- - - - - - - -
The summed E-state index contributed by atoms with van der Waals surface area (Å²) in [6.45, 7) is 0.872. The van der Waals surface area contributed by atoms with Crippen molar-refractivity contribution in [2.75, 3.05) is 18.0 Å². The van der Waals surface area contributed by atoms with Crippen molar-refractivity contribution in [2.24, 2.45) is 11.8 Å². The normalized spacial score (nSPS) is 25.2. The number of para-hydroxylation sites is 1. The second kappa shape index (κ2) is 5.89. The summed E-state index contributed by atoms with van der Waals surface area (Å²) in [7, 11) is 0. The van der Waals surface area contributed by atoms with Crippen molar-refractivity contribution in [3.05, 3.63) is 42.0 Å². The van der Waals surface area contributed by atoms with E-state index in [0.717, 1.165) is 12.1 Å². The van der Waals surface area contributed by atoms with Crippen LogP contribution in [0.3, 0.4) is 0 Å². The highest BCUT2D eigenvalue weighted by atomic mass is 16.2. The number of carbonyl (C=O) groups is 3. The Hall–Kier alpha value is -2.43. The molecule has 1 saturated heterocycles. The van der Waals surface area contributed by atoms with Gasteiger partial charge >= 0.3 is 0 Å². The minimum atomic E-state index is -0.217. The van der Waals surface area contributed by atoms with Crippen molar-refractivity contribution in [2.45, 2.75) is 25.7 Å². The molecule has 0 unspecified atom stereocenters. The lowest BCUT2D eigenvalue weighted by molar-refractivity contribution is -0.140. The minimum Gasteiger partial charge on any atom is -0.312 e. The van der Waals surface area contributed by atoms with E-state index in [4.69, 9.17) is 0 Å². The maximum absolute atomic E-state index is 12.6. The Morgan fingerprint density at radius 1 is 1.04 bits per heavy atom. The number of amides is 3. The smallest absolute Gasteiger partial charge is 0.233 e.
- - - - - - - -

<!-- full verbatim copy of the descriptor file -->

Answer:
The summed E-state index contributed by atoms with van der Waals surface area (Å²) in [6.45, 7) is 0.872. The van der Waals surface area contributed by atoms with Crippen molar-refractivity contribution in [2.75, 3.05) is 18.0 Å². The van der Waals surface area contributed by atoms with Crippen molar-refractivity contribution in [2.24, 2.45) is 11.8 Å². The normalized spacial score (nSPS) is 25.2. The number of para-hydroxylation sites is 1. The second kappa shape index (κ2) is 5.89. The summed E-state index contributed by atoms with van der Waals surface area (Å²) in [7, 11) is 0. The van der Waals surface area contributed by atoms with Crippen molar-refractivity contribution in [3.05, 3.63) is 42.0 Å². The van der Waals surface area contributed by atoms with E-state index in [0.717, 1.165) is 12.1 Å². The van der Waals surface area contributed by atoms with Crippen LogP contribution in [0.3, 0.4) is 0 Å². The highest BCUT2D eigenvalue weighted by atomic mass is 16.2. The number of carbonyl (C=O) groups is 3. The Hall–Kier alpha value is -2.43. The molecule has 1 saturated heterocycles. The van der Waals surface area contributed by atoms with Gasteiger partial charge >= 0.3 is 0 Å². The minimum atomic E-state index is -0.217. The van der Waals surface area contributed by atoms with Crippen molar-refractivity contribution in [2.45, 2.75) is 25.7 Å². The molecule has 0 unspecified atom stereocenters. The lowest BCUT2D eigenvalue weighted by molar-refractivity contribution is -0.140. The minimum Gasteiger partial charge on any atom is -0.312 e. The van der Waals surface area contributed by atoms with E-state index in [4.69, 9.17) is 0 Å². The maximum absolute atomic E-state index is 12.6. The Morgan fingerprint density at radius 1 is 1.04 bits per heavy atom. The number of amides is 3. The smallest absolute Gasteiger partial charge is 0.233 e.